In addition, proper hydration during physical activity recreational or competitive nature can ensure that the expected performance is reached and prevent health problems. Procedures to ensure it require knowledge of factors that influence when and how much drinking water and electrolytes (Hernandes & Nahas, 2009).

    In general, dietary ducts have as fundamental adequate daily supply of calories and nutrients, and a water intake and energy before, during and after the training and competition. As a result, the effectiveness of different manipulations of diet on maximizing performance and muscle recovery in endurance sports has been examined by several authors (Volek, 2004; Drummond, 2009).

    In this regard, physical activity can produce long-lasting hypoglycaemia, fatigue, dehydration, micronutrients deficit, production of free radicals and depletion of glycogen (Carvalho et al., 2013). Thus, if an adequate nutritional management to assist in the athlete's results and prevent that their performance is affected is required. Thus, the aim of this review is to score the main aspects to be observed in food terms of long-term tests athletes.


    This research consists of a review, where researched articles met in databases: SciELO (Scientific Electronic Library Online), PubMed, Portal Capes Lates published in the periods between 2000 and 2015. The key words used in the Descriptors Health Sciences were: endurance, sports nutrition and ergogenic resources. We analyzed 40 articles and of these, 09 were selected.

Macronutrients, fatigue and physical performance

    The energy expenditure for different types of exercise depends on the duration, frequency and intensity of physical activity, the athlete's gender, heredity, age, body size, fat-free mass and their nutritional status prior to exercise. The performance is compromised when there is inadequate intake relative to energy expenditure affecting the benefits of training. When power is limited, the body uses fat and lean mass as fuel. The use of lean mass and consequently their loss results in decreased strength and endurance, and compromises the immune, endocrine and functions of the muscular system (ADA, 2009).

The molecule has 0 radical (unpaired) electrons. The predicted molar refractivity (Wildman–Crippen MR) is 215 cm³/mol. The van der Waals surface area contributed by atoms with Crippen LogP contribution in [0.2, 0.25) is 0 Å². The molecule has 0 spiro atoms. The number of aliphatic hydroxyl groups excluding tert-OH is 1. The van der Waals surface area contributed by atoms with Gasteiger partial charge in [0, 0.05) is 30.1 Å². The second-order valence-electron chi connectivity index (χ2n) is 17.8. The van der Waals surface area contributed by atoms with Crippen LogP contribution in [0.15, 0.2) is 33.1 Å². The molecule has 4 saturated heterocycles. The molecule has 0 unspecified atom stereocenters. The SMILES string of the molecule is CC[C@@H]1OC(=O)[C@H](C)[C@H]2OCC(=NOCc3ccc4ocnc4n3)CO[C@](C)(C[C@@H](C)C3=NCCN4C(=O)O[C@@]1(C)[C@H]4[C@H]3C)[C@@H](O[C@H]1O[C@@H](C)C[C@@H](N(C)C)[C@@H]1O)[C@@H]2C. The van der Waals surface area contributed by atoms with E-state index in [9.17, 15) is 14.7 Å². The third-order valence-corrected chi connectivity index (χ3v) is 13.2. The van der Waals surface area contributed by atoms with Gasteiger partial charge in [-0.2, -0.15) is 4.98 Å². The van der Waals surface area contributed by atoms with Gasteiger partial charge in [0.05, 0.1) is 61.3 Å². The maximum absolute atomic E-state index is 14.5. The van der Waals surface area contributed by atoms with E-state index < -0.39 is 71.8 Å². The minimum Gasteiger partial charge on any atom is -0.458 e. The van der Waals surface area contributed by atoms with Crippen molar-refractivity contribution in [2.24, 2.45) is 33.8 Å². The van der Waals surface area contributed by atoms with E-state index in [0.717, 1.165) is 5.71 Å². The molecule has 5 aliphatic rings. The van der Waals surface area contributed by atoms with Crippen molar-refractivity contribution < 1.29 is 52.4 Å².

Maintaining high levels of muscle glycogen is extremely important, especially in athletes of high performance sports where maximum performance is constantly required (Silva; Miranda & Liberali, 2008). In addition, the build-up of muscle and liver glycogen stores after exercise is critical to the performance on subsequent days (Flores & Mattos, 2011).

    Based on the Brazilian Society macronutrient recommendations of Sports Medicine (SBME) (2009) for long-term sports the amount of total kilocalories is from 3000 to 5000 kcal/day, carbohydrates 60-70% and during training 30 to 60g for every hour of exercise, 1.2 to 1.6 g protein/kg body weight, lipids 30%.

    According to Sousa and Navarro (2010) a high-carbohydrate diet (70% of dietary energy) and high levels of glycogen stores seem to improve performance in endurance activities compared with a normal glicidic diet (approximately 50%) and a low-carbohydrate (approximately 10%).

    The consumption of food and fluids with carbohydrates and electrolytes, should be done before, during and after exercise to help maintain blood glucose concentration during exercise, maximize performance, provide fuel for the muscles, decrease the risk of dehydration and improve recovery time (ADA, 2009).

    For Foskett et al. (2008), glucose intake, based on carbohydrate solutions before and during exercise increases endurance capacity as well, a diet high in carbohydrates after prolonged exercise increases the stocks of muscle and liver glycogen, increasing the ability to perform exercise when compared with the use of a normal mixed diet.

    The feeding before exercise enables an improvement in performance compared to exercise on an empty stomach. In this meal the food should be relatively low in fat and fiber to minimize gastrointestinal discomfort and facilitate gastric emptying, moderate in protein and high in carbohydrates to keep serum glucose and maximize glycogen stores (ADA, 2009).

    Corroborating these data, Seixas et al. (2011) compared the differences in glycemic behavior, VO2, yield and performance halls adults with and without fasting of a street running group and concluded that the intake of carbohydrates pre -Training provided increased VO2 max of participants with improved performance and efficiency, as it allowed the maintenance of blood glucose levels and this in turn preserved the muscle and liver glycogen, reducing the feeling of effort and reducing the fatigue of the cerebral nerve center engine.